Media Forum: Can media agencies be truly creative?

ZenithOptimedia recently appointed a creative director. Is the agency having a joke? Alasdair Reid investigates

Few things reveal as much about media agency insecurities than their attitude to the "C" word. No, not Chelsea; nor even cocaine. We are, of course, referring to creativity. The media world has been hung up on all things creative for years but these days it is erupting into a full-blown obsession.

The mere mention of "creative agencies" can make sensitive communications specialists scowl. It's misleading, they say, to talk about the industry in such ways. The subtext being, of course, that "such talk" disadvantages media agencies right from the start in somehow implying they aren't able to think creatively. And media agencies are doing everything they can to wrest back at least some of the high ground.

They fret about their relationship with (sorry) creative agencies, working hard to spike assumptions about who naturally should be the senior player in the partnership; they watch and learn as the likes of Naked infiltrate crack specialist units right into the heart of (sorry again) creative agencies. They form high-concept planning (and lateral thinking) agencies designed not just to push the envelope but to reinvent it. Some of them even have the sheer bloody-minded effrontery to make the supremely defiant gesture - by appointing creative directors.

As ZenithOptimedia did last week when it appointed Lucy Banks in just such a role. She joins from Initiative where she held the same position.

Obviously, she won't be making ads or spending too much time with the coloured pencils - her job will be to generate "more creatively effective planning solutions for clients".

Antony Young, the chief executive of ZenithOptimedia UK Group, argues that the lines between creative and media are blurring. "It doesn't matter which side of the agency world you sit in, we all have a responsibility to fuel creativity. Appointment of a creative director is our commitment to deliver more effective marketing communications," he states.

The challenge for the creative director position, he adds, is to inspire and motivate bigger and braver media thinking and ideas across the agency.

He explains: "One of our core principles is to take a greater level of responsibility in communication effectiveness. To achieve this, we need to shift our emphasis away from just delivering coverage and frequency and focus more on how consumers receive media communication."

Does this sort of thing really work? It could be seen as superficial on one level and slightly desperate on another. And presumably it will be the client who picks up the bill for this extra creativity. How will they feel about that?

Jonathan Durden, the president of PHD Group, agrees that the industry seriously needs to embrace creativity one way or another - but he argues that if you're going to do it at all, you should do it properly. "This is not something you can do overnight. It can't be done by appointing just one person and it's difficult to do if you don't have a history of appointing people with creative credentials," he says.

However, he applauds anyone putting any resource whatsoever behind this sort of thing. He adds: "If we don't do this we are doomed to become procurement fodder - and the past couple of years have seen the industry going backwards. Some pitches recently could have been conducted on eBay."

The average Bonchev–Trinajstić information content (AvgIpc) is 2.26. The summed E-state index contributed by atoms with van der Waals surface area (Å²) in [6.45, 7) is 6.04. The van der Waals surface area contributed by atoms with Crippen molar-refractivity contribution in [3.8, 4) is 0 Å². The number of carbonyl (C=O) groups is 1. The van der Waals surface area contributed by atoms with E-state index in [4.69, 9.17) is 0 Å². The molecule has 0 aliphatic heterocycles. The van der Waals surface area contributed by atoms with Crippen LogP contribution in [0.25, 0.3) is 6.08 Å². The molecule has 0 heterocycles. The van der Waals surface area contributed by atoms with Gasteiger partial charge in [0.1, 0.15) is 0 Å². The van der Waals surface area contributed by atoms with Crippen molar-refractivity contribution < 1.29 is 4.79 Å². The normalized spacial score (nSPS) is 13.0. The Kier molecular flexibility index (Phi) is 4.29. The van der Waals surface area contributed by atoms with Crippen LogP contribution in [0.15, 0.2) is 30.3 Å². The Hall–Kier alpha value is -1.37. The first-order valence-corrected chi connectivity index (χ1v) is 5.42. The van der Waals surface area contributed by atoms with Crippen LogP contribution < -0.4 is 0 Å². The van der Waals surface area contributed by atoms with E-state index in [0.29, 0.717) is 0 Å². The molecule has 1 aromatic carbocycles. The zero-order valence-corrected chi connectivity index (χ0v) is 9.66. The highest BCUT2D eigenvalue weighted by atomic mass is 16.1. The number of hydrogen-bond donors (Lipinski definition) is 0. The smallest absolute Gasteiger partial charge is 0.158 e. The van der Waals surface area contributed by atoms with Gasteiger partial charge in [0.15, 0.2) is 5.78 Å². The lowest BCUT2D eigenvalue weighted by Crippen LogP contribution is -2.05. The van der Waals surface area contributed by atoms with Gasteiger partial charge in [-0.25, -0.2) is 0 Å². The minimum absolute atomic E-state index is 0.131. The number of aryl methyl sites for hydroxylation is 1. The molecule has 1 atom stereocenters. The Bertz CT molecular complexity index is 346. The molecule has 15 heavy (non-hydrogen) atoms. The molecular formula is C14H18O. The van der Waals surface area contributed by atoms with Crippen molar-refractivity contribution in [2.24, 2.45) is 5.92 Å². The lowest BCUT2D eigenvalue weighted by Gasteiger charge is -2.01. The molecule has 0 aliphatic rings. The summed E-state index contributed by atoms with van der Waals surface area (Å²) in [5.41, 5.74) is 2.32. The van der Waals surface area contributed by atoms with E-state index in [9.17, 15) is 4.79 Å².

But who pays? Andy Pearch, the chief executive of Billetts Media Consulting, doesn't see this as an additional paid-for service. "Instead, ZenithOptimedia will absorb this into its cost base and view it as an investment in customer service and acquisition," he reckons.

Basically, he sees this as a very positive move. The challenge, he says, is to embed creative thoughts within the media process and he also sees the opportunities to build new revenue streams, such as brand consultancy and client workshops.

Do clients themselves see it that way? Oliver Cleaver, the European media director of Kimberly-Clark, isn't ready to comment on this particular appointment, but admits to feeling scepticism about this sort of move in general.

He states: "Creativity is of immense value to advertisers and, of course, we are prepared to pay for outstanding creative thinking. There are even greater pressures on media agencies to make advertisers stand out. But creativity is a state of mind and it certainly isn't about appointing someone like Colin the Office Joker from The Fast Show - as you feel it sometimes is with some media agencies. Nor should it be about looking over the shoulder of media planners and saying: 'Don't forget to be creative today.'"

- "Upping our focus on creativity will increase our energy on the new currencies of media: interest, engagement and connection. The endgame for us remains better business results for our clients and that's how we will test the quality of our creativity." - Antony Young chief executive, ZenithOptimedia UK

- "The worry is that using this title just makes people smirk in wine bars. It makes people suspect this is window dressing - someone who is wheeled out for pitches in between trying to devise ways of using origami executions in magazine campaigns." - Jonathan Durden president, PHD Group

- "The best creative thinkers are able to turn current thinking on its head and rejuvenate brands and their media strategies. The task for ZenithOptimedia management is to build that into the media process." - Andy Pearch chief executive, Billetts Media Consulting

- "I'm afraid the immediate feeling is that this sort of job title is sometimes created by rather staid organisations to make themselves seem more interesting. It's a great new-business gimmick but the damage it can do is to make it appear that creativity is glib and easy." - Oliver Cleaver European media director, Kimberly-Clark.


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